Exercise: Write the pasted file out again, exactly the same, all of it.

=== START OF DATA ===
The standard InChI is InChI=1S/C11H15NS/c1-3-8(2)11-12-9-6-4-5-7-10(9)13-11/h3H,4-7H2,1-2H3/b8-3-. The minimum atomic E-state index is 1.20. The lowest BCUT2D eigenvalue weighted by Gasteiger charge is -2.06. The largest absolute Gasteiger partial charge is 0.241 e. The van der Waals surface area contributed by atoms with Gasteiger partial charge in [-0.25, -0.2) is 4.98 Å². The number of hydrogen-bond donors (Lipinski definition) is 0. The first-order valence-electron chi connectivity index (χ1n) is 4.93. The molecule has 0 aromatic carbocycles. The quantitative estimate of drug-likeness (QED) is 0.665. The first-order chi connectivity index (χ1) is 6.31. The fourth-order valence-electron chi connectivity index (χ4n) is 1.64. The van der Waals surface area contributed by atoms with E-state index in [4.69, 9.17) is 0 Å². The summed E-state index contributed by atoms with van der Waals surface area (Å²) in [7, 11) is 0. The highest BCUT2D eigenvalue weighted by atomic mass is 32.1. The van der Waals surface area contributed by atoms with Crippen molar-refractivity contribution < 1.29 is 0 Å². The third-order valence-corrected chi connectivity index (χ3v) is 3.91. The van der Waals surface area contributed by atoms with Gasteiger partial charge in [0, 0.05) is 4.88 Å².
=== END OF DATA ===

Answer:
The standard InChI is InChI=1S/C11H15NS/c1-3-8(2)11-12-9-6-4-5-7-10(9)13-11/h3H,4-7H2,1-2H3/b8-3-. The minimum atomic E-state index is 1.20. The lowest BCUT2D eigenvalue weighted by Gasteiger charge is -2.06. The largest absolute Gasteiger partial charge is 0.241 e. The van der Waals surface area contributed by atoms with Gasteiger partial charge in [-0.25, -0.2) is 4.98 Å². The number of hydrogen-bond donors (Lipinski definition) is 0. The first-order valence-electron chi connectivity index (χ1n) is 4.93. The molecule has 0 aromatic carbocycles. The quantitative estimate of drug-likeness (QED) is 0.665. The first-order chi connectivity index (χ1) is 6.31. The fourth-order valence-electron chi connectivity index (χ4n) is 1.64. The van der Waals surface area contributed by atoms with E-state index in [4.69, 9.17) is 0 Å². The summed E-state index contributed by atoms with van der Waals surface area (Å²) in [7, 11) is 0. The highest BCUT2D eigenvalue weighted by atomic mass is 32.1. The van der Waals surface area contributed by atoms with Crippen molar-refractivity contribution < 1.29 is 0 Å². The third-order valence-corrected chi connectivity index (χ3v) is 3.91. The van der Waals surface area contributed by atoms with Gasteiger partial charge in [0, 0.05) is 4.88 Å².